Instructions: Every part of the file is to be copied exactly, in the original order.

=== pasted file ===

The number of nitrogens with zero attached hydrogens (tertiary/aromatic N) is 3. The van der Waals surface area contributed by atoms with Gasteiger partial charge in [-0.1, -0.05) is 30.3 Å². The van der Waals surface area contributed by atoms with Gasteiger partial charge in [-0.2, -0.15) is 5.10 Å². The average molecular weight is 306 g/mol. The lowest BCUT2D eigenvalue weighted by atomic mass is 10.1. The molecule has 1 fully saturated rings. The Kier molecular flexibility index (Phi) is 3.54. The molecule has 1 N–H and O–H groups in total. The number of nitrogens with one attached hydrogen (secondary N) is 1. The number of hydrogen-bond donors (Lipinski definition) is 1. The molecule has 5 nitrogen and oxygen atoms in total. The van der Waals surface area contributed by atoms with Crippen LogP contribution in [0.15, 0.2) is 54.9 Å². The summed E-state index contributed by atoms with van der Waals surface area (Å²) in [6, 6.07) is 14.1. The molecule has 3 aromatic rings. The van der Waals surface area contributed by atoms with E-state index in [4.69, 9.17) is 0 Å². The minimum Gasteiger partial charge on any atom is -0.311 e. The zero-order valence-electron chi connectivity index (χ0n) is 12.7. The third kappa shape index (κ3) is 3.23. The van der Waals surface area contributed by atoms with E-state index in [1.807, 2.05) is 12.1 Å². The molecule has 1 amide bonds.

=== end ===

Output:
The number of nitrogens with zero attached hydrogens (tertiary/aromatic N) is 3. The van der Waals surface area contributed by atoms with Gasteiger partial charge in [-0.1, -0.05) is 30.3 Å². The van der Waals surface area contributed by atoms with Gasteiger partial charge in [-0.2, -0.15) is 5.10 Å². The average molecular weight is 306 g/mol. The lowest BCUT2D eigenvalue weighted by atomic mass is 10.1. The molecule has 1 fully saturated rings. The Kier molecular flexibility index (Phi) is 3.54. The molecule has 1 N–H and O–H groups in total. The number of nitrogens with one attached hydrogen (secondary N) is 1. The number of hydrogen-bond donors (Lipinski definition) is 1. The molecule has 5 nitrogen and oxygen atoms in total. The van der Waals surface area contributed by atoms with Crippen LogP contribution in [0.15, 0.2) is 54.9 Å². The summed E-state index contributed by atoms with van der Waals surface area (Å²) in [6, 6.07) is 14.1. The molecule has 3 aromatic rings. The van der Waals surface area contributed by atoms with E-state index in [4.69, 9.17) is 0 Å². The minimum Gasteiger partial charge on any atom is -0.311 e. The zero-order valence-electron chi connectivity index (χ0n) is 12.7. The third kappa shape index (κ3) is 3.23. The van der Waals surface area contributed by atoms with E-state index in [1.807, 2.05) is 12.1 Å². The molecule has 1 amide bonds.